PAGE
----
Welcome to a new feature on the blog, “A Moment in Song”, where I analyze some of my favourite moments in some of my favourite songs. Music can work on many levels, with the best songs featuring a combination of lyrical content, musical arrangement, tempo, vocal stylings, and just a little bit of magic to create something memorable. But sometimes within a song is one transcendent moment that stands out, a moment that hits you the first time you hear it and every moment after that. That moment may only be seconds long, but it’s what you always remember when you think of the song. This feature focuses on such moments to try and highlight all the little things that make music such a special experience.
The Song: “Fake Empire” by The National from Boxer LP (2007)
(To download, right click on this link choose Save Link As: https://andythesaint.files.wordpress.com/2009/12/01-fake-empire.mp3)
The lead off track to my number two album of the last decade, “Fake Empire” is easily one of my all-time favourite songs. Peter Katis’ sparse production is a perfect match for Matt Berninger’s baritone, with lyrics that work both as an example of dreamy romanticism and a quiet condemnation of American imperialism. The best aspect of the band is the way Berninger’s deep voice can fill a room with minimal effort, an aspect that’s never been put to better use than with this track. Bryce Dessner wrote the track, built around a simple tempo that slowly and confidently builds throughout. The production works so well that the Obama campaign ended up using an instrumental version of the song, which seems like an odd choice for someone looking to become president given the title and subject matter.
The Moment: 1:31-1:43
For my second choice in this series, I wanted to highlight a non-lyrical moment. Yes, lyrics tend to be the moments that stand out in music most often (or more to the point, how those lyrics are delivered), but this isn’t called “Lyrical Moments” – this is about the moments in songs that stand out and push them over the top. Interestingly, for a song that goes out of its way to highlight Berninger’s voice, its standout moment is turned over to the instrumentation. The song starts with nothing but a solitary guitar swell, simple piano chords, and the hiss of an old cassette to back Berninger, as his voice echoes amidst the seemingly empty production. This carries on for the first two verses and chorus refrains, until just after the second chorus, when a light tapping of the kick drum signals drummer Bryan Devendorf’s entry into the song.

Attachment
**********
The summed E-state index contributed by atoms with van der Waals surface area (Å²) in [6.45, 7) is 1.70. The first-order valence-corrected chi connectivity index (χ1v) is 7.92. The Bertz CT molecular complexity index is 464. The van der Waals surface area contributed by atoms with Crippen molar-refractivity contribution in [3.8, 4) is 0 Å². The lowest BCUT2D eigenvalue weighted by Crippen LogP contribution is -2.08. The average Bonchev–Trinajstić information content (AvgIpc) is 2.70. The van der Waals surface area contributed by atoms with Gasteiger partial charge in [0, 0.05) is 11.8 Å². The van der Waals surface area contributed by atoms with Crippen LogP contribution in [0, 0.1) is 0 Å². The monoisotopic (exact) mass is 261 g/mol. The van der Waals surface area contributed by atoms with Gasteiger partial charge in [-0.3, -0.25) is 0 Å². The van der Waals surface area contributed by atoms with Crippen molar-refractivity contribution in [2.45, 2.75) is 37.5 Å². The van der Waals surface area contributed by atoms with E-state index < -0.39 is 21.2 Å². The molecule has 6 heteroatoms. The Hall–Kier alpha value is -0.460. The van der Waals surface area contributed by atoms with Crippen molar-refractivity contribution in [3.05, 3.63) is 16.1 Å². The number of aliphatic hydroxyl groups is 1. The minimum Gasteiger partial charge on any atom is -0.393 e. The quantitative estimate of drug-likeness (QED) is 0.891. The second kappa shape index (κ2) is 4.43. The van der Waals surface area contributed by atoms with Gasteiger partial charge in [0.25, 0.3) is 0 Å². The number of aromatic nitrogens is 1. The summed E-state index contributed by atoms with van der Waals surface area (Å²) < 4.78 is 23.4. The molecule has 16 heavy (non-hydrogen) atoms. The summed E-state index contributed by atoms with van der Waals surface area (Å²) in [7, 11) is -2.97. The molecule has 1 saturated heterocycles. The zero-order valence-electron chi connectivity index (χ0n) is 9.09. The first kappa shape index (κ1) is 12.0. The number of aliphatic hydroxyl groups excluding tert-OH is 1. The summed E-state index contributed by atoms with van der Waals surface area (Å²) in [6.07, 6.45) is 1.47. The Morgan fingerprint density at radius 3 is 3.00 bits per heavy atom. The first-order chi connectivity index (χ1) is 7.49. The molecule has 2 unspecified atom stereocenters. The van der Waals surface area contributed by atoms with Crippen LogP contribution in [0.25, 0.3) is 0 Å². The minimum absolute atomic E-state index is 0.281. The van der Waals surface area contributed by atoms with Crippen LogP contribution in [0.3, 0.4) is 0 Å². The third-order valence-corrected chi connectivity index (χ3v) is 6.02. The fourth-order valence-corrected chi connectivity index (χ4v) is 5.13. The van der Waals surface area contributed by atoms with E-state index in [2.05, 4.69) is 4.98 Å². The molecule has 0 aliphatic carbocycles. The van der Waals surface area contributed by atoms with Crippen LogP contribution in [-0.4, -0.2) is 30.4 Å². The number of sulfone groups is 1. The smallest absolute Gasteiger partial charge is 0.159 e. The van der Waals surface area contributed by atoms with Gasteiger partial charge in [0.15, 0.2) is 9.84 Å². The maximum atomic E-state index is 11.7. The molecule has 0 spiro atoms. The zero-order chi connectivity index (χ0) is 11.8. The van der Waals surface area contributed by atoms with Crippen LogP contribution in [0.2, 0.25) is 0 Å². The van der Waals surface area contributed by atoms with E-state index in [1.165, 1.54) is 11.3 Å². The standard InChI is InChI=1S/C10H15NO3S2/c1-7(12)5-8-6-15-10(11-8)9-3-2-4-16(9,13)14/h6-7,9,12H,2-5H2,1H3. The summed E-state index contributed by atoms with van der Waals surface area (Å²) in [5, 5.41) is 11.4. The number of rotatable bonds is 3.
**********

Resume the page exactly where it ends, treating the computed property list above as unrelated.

Then the moment comes: the piano tempo changes up, moving from the deceptively jangly movement of the first minute and a half to more plaintiff single key strokes that give way to a couple of simple snare drum rolls. The first roll causes a bit of start, forcing you to notice the percussion that’s been missing. The second, a little more authoritative; the third seemingly establishing the new tempo. But then Devendorf adds a tom tom roll at 1:40 and changes everything you thought you knew about the song up until that point. This isn’t going to be a sleepy intro; the rhythm section has arrived to shake things up.
It’s an incredible simple move, bringing in percussion to switch up tempos after the song is well under way, but incredibly effective all the same. By the time the drums are done announcing their presence and Berninger returns with his third and final verse, I’m typically awash in goosebumps throughout my body. The drums and the piano then compete for attention for the next part of the track, creating in intriguing tension that seeks to shake the listener out of the feeling of being “half awake in a fake empire”.
The song later replicates its trick of changing tempo post-chorus at the 2:35 mark, when Padma Newsome’s horn fanfare comes in to close the track out. You could argue that this is Fake Empire’s finest moment, as it brilliantly caps the song’s transition from cozy ballad to triumphant barn-burner. With the horns (which were a late addition to the song), the narrator’s general apathy over the problems of the world are at least partially condemned, with the brass section providing the urgency the narrator can’t seem to muster. But as great as the final horn section is, the song was already made for me in the earlier tempo shift. Once you’re already blown away, later moments can only hope to keep you aloft.